The Knee of a CurveUseful Clue but Incomplete Support

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[abstract based on the first two paragraphs]

In our studies of military systems, we typically look at the relationship between resources expended and expected results, the latter often given in terms of a measure of effectiveness (MOE). Frequently we have, as in Figure 1, what Gen. Jasper Welch (Welch, 1977) referred to as a Pay More-Do Better curve. Very often, as in Figure 1, inspection of the curve leads us to select a point (x, y) where the curve's direction is changing rapidly from large slopes to small slopes. We say that the curve has a knee at (x, y), or at least in its vicinity. Moreover, it is often inferred that x is a good limit on the resources worth expending on the given system. To the right of x lies the region of diminishing returnswhat Alain Enthoven used to call the flat of the curve (Tucker, 1966). Rather than expend more on the given system (i.e., where x > x), it may be more rewarding to devote resources to other uses.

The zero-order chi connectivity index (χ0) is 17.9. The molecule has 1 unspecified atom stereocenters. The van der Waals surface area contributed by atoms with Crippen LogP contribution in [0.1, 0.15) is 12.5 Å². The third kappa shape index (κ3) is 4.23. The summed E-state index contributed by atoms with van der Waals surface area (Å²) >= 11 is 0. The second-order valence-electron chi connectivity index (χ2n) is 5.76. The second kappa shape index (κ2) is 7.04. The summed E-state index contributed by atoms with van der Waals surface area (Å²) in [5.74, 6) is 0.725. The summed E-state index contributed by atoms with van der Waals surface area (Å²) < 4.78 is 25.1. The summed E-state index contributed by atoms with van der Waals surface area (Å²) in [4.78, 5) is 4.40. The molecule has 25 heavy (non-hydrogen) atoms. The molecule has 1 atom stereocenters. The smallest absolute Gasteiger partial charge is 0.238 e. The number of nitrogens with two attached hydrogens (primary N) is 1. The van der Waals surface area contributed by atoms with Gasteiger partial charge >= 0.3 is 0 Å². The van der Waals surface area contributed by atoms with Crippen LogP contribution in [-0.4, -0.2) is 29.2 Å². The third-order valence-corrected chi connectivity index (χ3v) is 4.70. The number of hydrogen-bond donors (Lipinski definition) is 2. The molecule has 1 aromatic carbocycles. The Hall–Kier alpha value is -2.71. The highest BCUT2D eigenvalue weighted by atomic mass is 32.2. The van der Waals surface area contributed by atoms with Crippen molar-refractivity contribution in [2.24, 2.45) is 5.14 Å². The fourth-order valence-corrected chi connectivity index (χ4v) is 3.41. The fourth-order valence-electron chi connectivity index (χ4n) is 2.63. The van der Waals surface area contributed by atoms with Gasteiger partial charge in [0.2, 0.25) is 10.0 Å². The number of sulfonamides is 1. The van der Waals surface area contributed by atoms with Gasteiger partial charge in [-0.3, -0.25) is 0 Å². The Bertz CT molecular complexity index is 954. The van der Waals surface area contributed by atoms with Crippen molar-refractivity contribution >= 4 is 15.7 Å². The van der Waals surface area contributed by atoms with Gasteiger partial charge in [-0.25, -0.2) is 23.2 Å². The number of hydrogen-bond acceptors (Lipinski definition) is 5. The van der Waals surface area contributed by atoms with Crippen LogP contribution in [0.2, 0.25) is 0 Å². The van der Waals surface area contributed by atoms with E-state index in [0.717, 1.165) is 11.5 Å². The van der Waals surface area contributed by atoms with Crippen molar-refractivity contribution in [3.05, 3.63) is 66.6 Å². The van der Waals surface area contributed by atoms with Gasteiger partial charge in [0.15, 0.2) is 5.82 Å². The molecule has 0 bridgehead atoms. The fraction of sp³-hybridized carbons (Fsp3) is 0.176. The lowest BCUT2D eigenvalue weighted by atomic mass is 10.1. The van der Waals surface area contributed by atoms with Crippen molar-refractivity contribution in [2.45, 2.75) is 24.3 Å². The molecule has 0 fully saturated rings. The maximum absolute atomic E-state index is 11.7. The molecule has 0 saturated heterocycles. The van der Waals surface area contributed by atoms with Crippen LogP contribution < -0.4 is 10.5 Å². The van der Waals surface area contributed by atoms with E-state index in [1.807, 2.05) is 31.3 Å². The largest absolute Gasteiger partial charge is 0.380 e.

In a general sense the above inference has much merit, and the knee of a curve may be a useful clue, but it is incomplete in itself. We need to embed the given resource expenditure problem in a larger resource allocation problem, in order to compare returns as shown in Figure 1 with the returns available from other uses of resources. There is nothing new in this observationit has been a generation since Charles Hitch wrote his eloquent words on suboptimizing (Hitch, 1953) and many more generations since economists first discoursed on diminishing returns.
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